Hippopotamus, Hippopotamus amphibius
Family: Hippopotamidae
Masai Mara, at the Mara River (on the border between Kenya and Tanzania)

Unmistakable. A huge, fat animal, weight around 1500 kg or more, with short legs and a barrel shaped body. The head is enormous with a broad muzzle and a short neck. Females are similar to the male but smaller.

They lives in permanent waters like streams, lakes and ponds which are bordered by grassland. The Hippos are gregarious and sedentary and lives in herds of 5-15 heads which are attached to a particular place. They are well adopted to live in water, being good swimmers and divers. Their specific density is higher than that of water and therefore they can walk on the bottom.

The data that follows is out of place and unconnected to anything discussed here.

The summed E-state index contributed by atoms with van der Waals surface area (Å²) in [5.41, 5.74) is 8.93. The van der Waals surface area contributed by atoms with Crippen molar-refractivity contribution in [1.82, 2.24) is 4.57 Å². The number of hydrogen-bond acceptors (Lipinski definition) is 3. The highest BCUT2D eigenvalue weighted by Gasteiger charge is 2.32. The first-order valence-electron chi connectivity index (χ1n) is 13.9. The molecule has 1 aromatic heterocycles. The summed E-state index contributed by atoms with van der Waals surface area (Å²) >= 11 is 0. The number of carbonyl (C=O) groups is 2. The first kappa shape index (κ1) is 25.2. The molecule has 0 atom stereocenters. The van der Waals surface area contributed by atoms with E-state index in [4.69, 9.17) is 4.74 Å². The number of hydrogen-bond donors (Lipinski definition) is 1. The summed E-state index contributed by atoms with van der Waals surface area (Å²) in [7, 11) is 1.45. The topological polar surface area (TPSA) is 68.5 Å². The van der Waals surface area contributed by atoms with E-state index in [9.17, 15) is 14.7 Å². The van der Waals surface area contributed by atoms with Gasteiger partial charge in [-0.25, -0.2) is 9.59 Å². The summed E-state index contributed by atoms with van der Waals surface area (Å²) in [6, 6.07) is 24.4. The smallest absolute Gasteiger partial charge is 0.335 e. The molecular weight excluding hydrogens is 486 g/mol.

They spend the entire day sleeping on the sandbanks or in the water, often accompanied by different birds who perch on their back. At dusk they leave the water and their territory to graze at the nearby grassland. They feed almost exclusively on grass of which one single animal can eat 60 kg in one night.

Despite their placid appearance they fight very fiercely with each other. They are also dangerous to man, specially when cornered or wounded. Young animal is preyed upon by lions and crocodiles.